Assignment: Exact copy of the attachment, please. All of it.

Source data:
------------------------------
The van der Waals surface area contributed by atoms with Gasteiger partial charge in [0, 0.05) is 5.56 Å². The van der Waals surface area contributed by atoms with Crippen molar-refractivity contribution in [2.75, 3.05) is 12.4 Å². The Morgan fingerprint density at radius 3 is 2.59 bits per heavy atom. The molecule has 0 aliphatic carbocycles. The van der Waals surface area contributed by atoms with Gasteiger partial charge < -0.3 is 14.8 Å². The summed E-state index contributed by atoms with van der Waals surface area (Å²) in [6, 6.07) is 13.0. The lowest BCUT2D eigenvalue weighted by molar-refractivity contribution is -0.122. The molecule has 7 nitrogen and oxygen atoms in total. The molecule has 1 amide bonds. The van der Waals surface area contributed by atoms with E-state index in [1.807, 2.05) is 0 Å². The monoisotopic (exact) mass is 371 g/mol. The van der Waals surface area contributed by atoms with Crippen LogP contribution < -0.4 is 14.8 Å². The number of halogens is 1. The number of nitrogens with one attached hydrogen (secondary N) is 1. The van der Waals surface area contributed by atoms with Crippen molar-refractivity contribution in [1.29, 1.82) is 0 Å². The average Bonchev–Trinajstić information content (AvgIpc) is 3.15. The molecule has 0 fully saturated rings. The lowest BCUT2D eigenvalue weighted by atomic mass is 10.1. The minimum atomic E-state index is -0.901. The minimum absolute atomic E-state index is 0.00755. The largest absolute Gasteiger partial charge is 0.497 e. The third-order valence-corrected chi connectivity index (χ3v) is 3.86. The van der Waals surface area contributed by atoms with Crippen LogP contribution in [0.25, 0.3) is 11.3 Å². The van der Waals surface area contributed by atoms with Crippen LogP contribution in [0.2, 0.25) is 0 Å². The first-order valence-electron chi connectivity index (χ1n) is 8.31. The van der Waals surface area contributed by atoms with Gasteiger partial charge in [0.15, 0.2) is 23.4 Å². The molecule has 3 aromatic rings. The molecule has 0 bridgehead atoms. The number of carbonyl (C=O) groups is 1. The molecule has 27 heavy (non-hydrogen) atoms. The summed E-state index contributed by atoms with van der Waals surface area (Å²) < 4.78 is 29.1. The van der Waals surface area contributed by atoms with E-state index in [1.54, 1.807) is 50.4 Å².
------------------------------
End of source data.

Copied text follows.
The van der Waals surface area contributed by atoms with Gasteiger partial charge in [0, 0.05) is 5.56 Å². The van der Waals surface area contributed by atoms with Crippen molar-refractivity contribution in [2.75, 3.05) is 12.4 Å². The Morgan fingerprint density at radius 3 is 2.59 bits per heavy atom. The molecule has 0 aliphatic carbocycles. The van der Waals surface area contributed by atoms with Gasteiger partial charge < -0.3 is 14.8 Å². The summed E-state index contributed by atoms with van der Waals surface area (Å²) in [6, 6.07) is 13.0. The lowest BCUT2D eigenvalue weighted by molar-refractivity contribution is -0.122. The molecule has 7 nitrogen and oxygen atoms in total. The molecule has 1 amide bonds. The van der Waals surface area contributed by atoms with E-state index in [1.807, 2.05) is 0 Å². The monoisotopic (exact) mass is 371 g/mol. The van der Waals surface area contributed by atoms with Crippen LogP contribution < -0.4 is 14.8 Å². The number of halogens is 1. The number of nitrogens with one attached hydrogen (secondary N) is 1. The van der Waals surface area contributed by atoms with Crippen molar-refractivity contribution in [1.29, 1.82) is 0 Å². The average Bonchev–Trinajstić information content (AvgIpc) is 3.15. The molecule has 0 fully saturated rings. The lowest BCUT2D eigenvalue weighted by atomic mass is 10.1. The minimum atomic E-state index is -0.901. The minimum absolute atomic E-state index is 0.00755. The largest absolute Gasteiger partial charge is 0.497 e. The third-order valence-corrected chi connectivity index (χ3v) is 3.86. The van der Waals surface area contributed by atoms with Crippen LogP contribution in [0.25, 0.3) is 11.3 Å². The van der Waals surface area contributed by atoms with Crippen LogP contribution in [0.2, 0.25) is 0 Å². The first-order valence-electron chi connectivity index (χ1n) is 8.31. The van der Waals surface area contributed by atoms with Gasteiger partial charge in [0.15, 0.2) is 23.4 Å². The molecule has 3 aromatic rings. The molecule has 0 bridgehead atoms. The number of carbonyl (C=O) groups is 1. The molecule has 27 heavy (non-hydrogen) atoms. The summed E-state index contributed by atoms with van der Waals surface area (Å²) < 4.78 is 29.1. The van der Waals surface area contributed by atoms with E-state index in [1.54, 1.807) is 50.4 Å².